Top of Turn 1

Top of turn 1

I moved up fairly cautiously across the board – I knew Kyle would have to move towards me because he had no long range shooting and a stand off would suit me in long run as it would give me more time to get my flying Redeemers behind his lines.

I out sped him with pretty much all my units, so the plan was to get in a position where I could get multiple charges off against a single target. Kyle had a nice second row set up with his Fiend hordes and Impaler regiments, meaning that when I committed I needed to try and get charges off with as many units as possible to clog up his lines and block his units and try to avoid getting flanked.

The Exemplar Redeemer on Winged Unicorn (1) on the left flank moved up, putting himself in range of the Soulbane but nothing else – if the Soulbane did charge he would be charged by the Knights next turn. If Kyle pushed up fast on the left, I was planning on flying the Redeemer 20″ behind his lines to threaten the middle Spearmen horde (2) the next turn.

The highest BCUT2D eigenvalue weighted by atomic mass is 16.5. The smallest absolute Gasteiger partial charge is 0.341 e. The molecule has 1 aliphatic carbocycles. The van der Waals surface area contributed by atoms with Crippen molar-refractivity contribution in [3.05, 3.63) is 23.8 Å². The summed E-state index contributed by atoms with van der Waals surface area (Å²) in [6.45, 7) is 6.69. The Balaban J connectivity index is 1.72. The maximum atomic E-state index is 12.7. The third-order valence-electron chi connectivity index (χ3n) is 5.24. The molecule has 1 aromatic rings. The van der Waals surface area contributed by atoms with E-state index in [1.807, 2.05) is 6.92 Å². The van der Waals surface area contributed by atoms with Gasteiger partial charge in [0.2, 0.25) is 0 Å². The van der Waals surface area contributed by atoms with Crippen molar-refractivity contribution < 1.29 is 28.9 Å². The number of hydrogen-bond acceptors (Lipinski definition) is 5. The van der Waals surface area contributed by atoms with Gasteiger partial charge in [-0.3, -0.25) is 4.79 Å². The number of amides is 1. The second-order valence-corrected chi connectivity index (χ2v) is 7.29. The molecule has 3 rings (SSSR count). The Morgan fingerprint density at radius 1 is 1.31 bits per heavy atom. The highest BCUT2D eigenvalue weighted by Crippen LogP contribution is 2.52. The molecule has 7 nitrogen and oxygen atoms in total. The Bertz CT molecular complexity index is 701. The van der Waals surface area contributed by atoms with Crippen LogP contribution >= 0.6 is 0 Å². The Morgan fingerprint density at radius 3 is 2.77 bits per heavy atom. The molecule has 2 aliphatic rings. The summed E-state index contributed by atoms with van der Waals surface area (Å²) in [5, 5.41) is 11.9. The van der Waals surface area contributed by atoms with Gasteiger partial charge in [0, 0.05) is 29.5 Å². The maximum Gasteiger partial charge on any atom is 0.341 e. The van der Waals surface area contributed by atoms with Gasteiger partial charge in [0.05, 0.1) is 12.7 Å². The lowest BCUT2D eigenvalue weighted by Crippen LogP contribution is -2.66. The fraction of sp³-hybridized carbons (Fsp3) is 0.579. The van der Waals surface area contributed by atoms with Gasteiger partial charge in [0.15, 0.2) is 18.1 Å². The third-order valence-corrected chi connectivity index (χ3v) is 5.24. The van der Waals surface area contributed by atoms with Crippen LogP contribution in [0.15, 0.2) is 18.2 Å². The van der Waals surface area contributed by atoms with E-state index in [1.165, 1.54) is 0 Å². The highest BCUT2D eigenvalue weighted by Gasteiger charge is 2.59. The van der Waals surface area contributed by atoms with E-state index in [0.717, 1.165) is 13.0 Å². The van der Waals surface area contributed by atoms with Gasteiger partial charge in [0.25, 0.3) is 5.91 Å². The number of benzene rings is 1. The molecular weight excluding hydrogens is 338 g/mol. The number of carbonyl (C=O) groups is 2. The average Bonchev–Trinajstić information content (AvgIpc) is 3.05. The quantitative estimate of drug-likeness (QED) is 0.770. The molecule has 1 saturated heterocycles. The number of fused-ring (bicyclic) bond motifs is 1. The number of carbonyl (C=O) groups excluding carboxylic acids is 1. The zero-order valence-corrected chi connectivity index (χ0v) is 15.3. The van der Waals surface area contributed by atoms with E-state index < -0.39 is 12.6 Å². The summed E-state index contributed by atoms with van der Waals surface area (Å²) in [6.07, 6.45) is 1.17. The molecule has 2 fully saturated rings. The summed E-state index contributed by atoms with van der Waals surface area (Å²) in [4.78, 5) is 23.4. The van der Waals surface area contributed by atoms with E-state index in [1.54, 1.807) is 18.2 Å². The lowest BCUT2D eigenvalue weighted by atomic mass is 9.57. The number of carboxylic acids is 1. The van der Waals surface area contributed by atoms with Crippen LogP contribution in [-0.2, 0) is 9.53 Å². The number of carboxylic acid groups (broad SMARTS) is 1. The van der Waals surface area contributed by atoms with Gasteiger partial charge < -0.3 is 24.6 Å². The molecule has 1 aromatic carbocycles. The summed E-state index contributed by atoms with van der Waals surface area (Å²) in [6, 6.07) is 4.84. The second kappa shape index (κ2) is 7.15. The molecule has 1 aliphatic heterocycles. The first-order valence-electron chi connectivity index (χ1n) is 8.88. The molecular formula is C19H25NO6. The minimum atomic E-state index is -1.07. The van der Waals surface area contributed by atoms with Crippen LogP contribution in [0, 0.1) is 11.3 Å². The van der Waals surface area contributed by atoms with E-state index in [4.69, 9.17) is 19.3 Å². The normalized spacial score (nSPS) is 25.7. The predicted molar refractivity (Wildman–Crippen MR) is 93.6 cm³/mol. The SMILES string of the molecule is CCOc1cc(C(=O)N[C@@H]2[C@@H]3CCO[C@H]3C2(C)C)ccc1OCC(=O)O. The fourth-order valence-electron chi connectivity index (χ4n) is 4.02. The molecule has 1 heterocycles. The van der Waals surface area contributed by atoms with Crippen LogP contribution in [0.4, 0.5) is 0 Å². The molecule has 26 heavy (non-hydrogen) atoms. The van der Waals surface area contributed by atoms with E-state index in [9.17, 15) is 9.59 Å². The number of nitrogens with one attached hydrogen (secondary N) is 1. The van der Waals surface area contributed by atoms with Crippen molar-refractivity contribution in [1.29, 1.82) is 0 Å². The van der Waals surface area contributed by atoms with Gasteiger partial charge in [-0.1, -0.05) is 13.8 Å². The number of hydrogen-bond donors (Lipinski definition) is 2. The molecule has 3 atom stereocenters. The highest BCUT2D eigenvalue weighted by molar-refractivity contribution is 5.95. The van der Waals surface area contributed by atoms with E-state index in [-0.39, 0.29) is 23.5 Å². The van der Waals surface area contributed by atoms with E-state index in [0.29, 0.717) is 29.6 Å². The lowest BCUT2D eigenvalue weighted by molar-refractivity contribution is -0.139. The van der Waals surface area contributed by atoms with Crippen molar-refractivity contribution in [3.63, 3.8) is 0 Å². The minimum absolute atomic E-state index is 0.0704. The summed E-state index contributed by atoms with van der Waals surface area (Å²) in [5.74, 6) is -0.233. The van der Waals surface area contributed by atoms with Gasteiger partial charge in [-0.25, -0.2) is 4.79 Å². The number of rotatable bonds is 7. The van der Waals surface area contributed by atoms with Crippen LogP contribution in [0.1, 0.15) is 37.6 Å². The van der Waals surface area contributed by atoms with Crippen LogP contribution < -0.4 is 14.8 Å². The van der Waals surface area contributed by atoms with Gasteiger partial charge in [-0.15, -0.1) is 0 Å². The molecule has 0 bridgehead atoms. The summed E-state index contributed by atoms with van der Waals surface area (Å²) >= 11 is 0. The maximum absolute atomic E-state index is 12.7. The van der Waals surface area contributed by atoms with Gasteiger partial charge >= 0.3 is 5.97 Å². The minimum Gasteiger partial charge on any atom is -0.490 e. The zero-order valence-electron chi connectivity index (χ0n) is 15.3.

Bottom of Turn 1

Bottom of turn 1

Kyle’s movement was quite cautious as well. He moved the Gargoyles (1) up to block my Redemption Knights and moved the Spearmen (1) and Impalers (1) behind them, but not far enough to allow my Redeemer space to land behind them.

The Spearmen (2) in the middle moved up slightly and the two Shadow Hulks moved into the forest (I’m guessing Kyle’s plan was to make the most of their Strider while keeping them safer from charges).

His right flank moved up and turned towards the centre of the board to start putting pressure on my units. He sensibly moved the majority of his army into charge range all at once. I see a lot of people try and stay out of charge range for as long as possible, but when you are slower than your opponent this is often the wrong move as you just find yourself backed into a corner. Better to push forward, take the initial charges and then counter attack.

Top of Turn 2

Top of turn 2

I thought about my charges for quite a while – pretty much my entire army was in range to charge something, but there wasn’t a single charge I could make where there wasn’t a risk of being flanked or counter charged by something nasty.

In the end, I opted to go for what was probably the riskiest charge, but that had the greatest reward if it succeeded. I triple charged the Kindred Spear Horde (2) with the Waters Elementals (1), Exemplar Redeemer on Horseback and the Order of Forsaken Knights. Quick maths told me that even against phalanx they should do a combined 15 damage on average (Waters Elementals 6, Order of the Forsaken w. bane chant 6, Exemplar Redeemer 3), and using Nick Williams excellent rule of thumb that explains why averages aren’t always helpful I knew that I would most likely do -/+2 damage to the average, so roughly 13-17 damage. So with top estimate, I should have been in with a good shot of routing them.